JEFFREY BROWN: In 2005, Israeli troops removed Jewish settlers from their homes in Gaza. It was a traumatic moment for the settler movement, and for the nation as a whole.

Cohen wrote a poem, translated as "Invitation to Cry," to address the pain of the settlers, but also of the Israeli soldiers. He was trying, he says, to renew a sense of "Israeli solidarity, which we have lost."

In recent years, he says, he himself has found a new, more public voice.

ELIAZ COHEN (through translator): I started to write again. In a way, I was a bit like the person who leads the prayer, who expresses the prayers on behalf of the community. And I think what I wrote really spoke to lots of people.

JEFFREY BROWN: In "Poem from a Mountain Village," Cohen writes of himself in the present and in history. Here's a passage.

ELIAZ COHEN: My life is here

in my house which I dug

in the mountain

I would walk

my face against the wind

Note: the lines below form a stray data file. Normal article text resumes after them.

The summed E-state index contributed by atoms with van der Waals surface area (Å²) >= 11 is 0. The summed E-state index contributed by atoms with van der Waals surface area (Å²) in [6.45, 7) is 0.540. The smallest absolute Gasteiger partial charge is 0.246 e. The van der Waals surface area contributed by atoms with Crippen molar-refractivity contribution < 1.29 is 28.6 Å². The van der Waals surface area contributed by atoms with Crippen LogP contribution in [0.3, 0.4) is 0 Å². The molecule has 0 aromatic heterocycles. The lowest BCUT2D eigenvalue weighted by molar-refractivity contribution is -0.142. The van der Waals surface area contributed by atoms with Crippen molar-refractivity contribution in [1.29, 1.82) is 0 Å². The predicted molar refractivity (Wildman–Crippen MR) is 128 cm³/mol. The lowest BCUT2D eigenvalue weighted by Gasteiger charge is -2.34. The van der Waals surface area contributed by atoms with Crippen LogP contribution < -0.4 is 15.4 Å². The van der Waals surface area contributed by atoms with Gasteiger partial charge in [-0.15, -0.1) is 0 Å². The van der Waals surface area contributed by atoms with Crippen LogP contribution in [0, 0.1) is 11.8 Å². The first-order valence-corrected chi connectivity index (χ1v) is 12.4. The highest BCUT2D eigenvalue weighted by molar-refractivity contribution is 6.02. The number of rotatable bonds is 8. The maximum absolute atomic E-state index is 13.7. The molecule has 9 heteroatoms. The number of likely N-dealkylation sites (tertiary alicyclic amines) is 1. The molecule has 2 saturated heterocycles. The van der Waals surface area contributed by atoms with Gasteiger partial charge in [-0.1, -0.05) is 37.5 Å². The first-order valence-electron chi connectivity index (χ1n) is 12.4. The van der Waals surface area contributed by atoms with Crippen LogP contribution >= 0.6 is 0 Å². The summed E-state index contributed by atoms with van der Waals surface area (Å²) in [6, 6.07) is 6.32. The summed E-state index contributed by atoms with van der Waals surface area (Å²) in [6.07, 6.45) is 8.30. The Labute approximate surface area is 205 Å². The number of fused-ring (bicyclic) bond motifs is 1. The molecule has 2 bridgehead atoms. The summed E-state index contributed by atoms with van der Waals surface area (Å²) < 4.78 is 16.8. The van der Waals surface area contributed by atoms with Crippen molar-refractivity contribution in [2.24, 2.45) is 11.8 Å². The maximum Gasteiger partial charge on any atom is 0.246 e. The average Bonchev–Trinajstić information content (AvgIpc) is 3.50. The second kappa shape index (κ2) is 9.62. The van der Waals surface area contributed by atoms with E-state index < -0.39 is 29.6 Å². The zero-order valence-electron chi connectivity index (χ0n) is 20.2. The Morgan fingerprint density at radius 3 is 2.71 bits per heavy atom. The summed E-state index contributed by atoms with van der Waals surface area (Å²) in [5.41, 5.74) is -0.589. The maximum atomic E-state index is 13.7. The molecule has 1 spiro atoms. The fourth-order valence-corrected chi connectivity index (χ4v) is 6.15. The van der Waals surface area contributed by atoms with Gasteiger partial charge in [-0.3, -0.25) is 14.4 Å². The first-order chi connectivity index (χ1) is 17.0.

one of the hallowed winds

of Gush Etzion

all the stone houses are like

boulders growing out of the earth

raising rock fetuses

children of stone.

I am not of stone, in me

all is recorded

Poet's work tells society's anger

Aharon Shabtai
Poet
The world is big, and there are many big things, and poetry is tiny. But this tiny thing, it's like a small knife that you have in your pocket. But this is something that can say very important things.

AHARON SHABTAI, Israeli Poet: Poets are a mirror to what happens. And they're also teachers. They dare say things that others don't say.

JEFFREY BROWN: If Eliaz Cohen sees a renewed land, Aharon Shabtai sees a land being destroyed. It wasn't always this way.

Shabtai, now 68, is known in Israel as a translator of Greek drama and poetry into Hebrew, and as a poet who brings a classical sensibility to modern life, especially to modern love. Indeed, an earlier collection of work translated into English was titled "Love." A new one, however, called "J'accuse," has a very different tone.